Chris Reykdal talks about school dual language programs
When school starts later this month, dozens more Pasco students will be offered the chance to learn a second language.
Kindergarten students at six schools — four more than last year — will start learning in English and Spanish, with the aim of mastering both before reaching middle school.
The expanded offering will add a dual-language classroom at Captain Gray STEM, Edwin Markham, Mark Twain and Whittier elementary schools.
Those will be in addition to the programs already open at Maya Angelou Elementary and two at Barbara McClintock elementary.
“In our district, we believe that language is an asset,” district officials said about the program. “As we work to expand our dual language program, our ultimate vision is for any Pasco student who wants to become bilingual to have the opportunity to do so.”
The classes are divided in equal measure between English- and Spanish-speaking children, and the youngsters spend half of their time learning in each language.
The district began offering dual-language education at Angelou in 2004, and it’s been popular, primarily with parents of English-speaking students.
Last year, the district had about 500 students enrolled in the program between Angelou and McClintock. With the expansion, the district will have a class of about 100 more kindergartners.
The program will follow those students as they progress through the grades, and a new dual-language class of kindergarten students will start next year.
The district moved bilingual teachers into the positions at those schools, said Shane Edinger, the director of public affairs.
A shining example
“It is not understated and known around the state that Pasco is rapidly becoming the foremost center of light energy and positivity and programming in bilingual education,” state Superintendent Chris Reykdal told a room full of Pasco teachers recently.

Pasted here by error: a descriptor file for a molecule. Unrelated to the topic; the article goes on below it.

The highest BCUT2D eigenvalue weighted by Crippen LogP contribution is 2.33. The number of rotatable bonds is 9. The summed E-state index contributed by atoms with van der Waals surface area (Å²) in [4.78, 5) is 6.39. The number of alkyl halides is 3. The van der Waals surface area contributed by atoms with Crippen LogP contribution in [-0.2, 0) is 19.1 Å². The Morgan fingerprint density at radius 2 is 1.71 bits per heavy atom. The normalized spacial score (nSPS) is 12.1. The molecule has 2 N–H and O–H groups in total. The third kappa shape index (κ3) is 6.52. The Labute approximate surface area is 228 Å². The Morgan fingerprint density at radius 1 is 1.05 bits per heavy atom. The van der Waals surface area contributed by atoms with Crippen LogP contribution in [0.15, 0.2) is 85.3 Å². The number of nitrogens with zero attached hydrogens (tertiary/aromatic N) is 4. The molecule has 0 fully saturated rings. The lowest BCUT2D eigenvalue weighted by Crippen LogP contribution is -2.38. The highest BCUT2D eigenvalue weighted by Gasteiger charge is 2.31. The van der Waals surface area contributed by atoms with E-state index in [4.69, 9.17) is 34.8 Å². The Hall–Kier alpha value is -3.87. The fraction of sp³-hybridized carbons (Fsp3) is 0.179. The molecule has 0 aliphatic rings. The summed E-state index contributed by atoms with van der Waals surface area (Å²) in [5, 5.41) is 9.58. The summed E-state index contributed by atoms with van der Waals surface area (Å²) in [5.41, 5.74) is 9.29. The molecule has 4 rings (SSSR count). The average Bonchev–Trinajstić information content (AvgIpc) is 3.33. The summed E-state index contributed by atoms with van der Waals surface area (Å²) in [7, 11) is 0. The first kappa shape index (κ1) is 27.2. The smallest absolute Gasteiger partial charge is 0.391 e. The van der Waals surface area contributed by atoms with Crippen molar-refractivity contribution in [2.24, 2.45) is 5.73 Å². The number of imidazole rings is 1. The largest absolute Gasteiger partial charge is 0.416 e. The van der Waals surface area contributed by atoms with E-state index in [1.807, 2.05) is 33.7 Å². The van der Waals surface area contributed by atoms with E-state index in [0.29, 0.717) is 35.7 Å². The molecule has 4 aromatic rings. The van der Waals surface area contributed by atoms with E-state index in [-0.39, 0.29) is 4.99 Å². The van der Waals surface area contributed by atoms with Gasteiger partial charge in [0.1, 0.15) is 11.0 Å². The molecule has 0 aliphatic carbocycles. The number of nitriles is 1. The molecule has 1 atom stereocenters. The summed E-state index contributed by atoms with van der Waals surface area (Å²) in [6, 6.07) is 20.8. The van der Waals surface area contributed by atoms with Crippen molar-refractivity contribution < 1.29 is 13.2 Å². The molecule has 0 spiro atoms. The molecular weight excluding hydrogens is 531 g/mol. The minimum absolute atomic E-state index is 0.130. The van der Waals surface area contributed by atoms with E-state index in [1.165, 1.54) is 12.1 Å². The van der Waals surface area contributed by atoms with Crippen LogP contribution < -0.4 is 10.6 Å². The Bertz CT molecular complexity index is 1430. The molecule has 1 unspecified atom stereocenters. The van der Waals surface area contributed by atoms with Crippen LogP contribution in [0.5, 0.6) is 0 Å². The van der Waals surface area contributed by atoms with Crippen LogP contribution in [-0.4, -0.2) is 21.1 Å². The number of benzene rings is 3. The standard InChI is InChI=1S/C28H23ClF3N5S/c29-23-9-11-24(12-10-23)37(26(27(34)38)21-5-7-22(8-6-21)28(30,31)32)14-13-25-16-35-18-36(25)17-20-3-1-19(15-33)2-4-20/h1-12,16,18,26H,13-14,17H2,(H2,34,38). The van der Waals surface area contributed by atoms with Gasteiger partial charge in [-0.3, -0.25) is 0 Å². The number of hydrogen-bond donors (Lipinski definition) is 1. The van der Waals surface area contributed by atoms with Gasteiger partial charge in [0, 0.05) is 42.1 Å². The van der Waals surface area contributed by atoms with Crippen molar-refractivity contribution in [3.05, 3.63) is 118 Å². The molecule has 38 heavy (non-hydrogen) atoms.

Reykdal was speaking during the district’s second-annual Language is Power conference. He spoke with educators who work with students who are learning English. Last week’s conference focused on ways to help English language learners succeed.
An advocate for bilingual education, the state superintendent was invited after people heard him speak at a New Mexico conference last year. He thanked the district’s teachers and leaders for their help, adding that the state needs to rethink how it handles bilingual education.
In many places, schools believe that students who speak in a different language are at a deficit, Reykdal said. They work to make sure the student can speak English, and treat the other language like it’s holding the child back.
“Schools take students who already speak Spanish and try to make sure they speak English,” he said.
The school leader pointed out that nearly two-thirds of all of the people in the Western hemisphere speak Spanish, and giving more children the chance to be bilingual will lead to stronger trade connections and more opportunities for success as adults.
“Teach them critical thinking and powerful communication skills, and it doesn’t matter what industry flourishes, we’ll be ready for it,” he said.
The superintendent also shared his plans to promote bilingual education. He is looking to create an incentive program that pays bilingual educators more money for their abilities. It’s a necessary addition since there simply aren’t enough bilingual teachers to offer these programs to every student.
He hopes this kind of program will offer universities an incentive to expand their educational programs. He hopes to see future teachers spend four full years in school and then get paid for their student teaching.
“I don’t think it will happen in a 60-day (legislative) session,” he said. He envisions an expansive bilingual education plan for the state taking years of work, but he added that these programs would increase the amount of bilingual education and educators in the state.
“We are giving students a better pathway to what they’re passionate about,” he said. “This is a truly, truly powerful thing for culture.”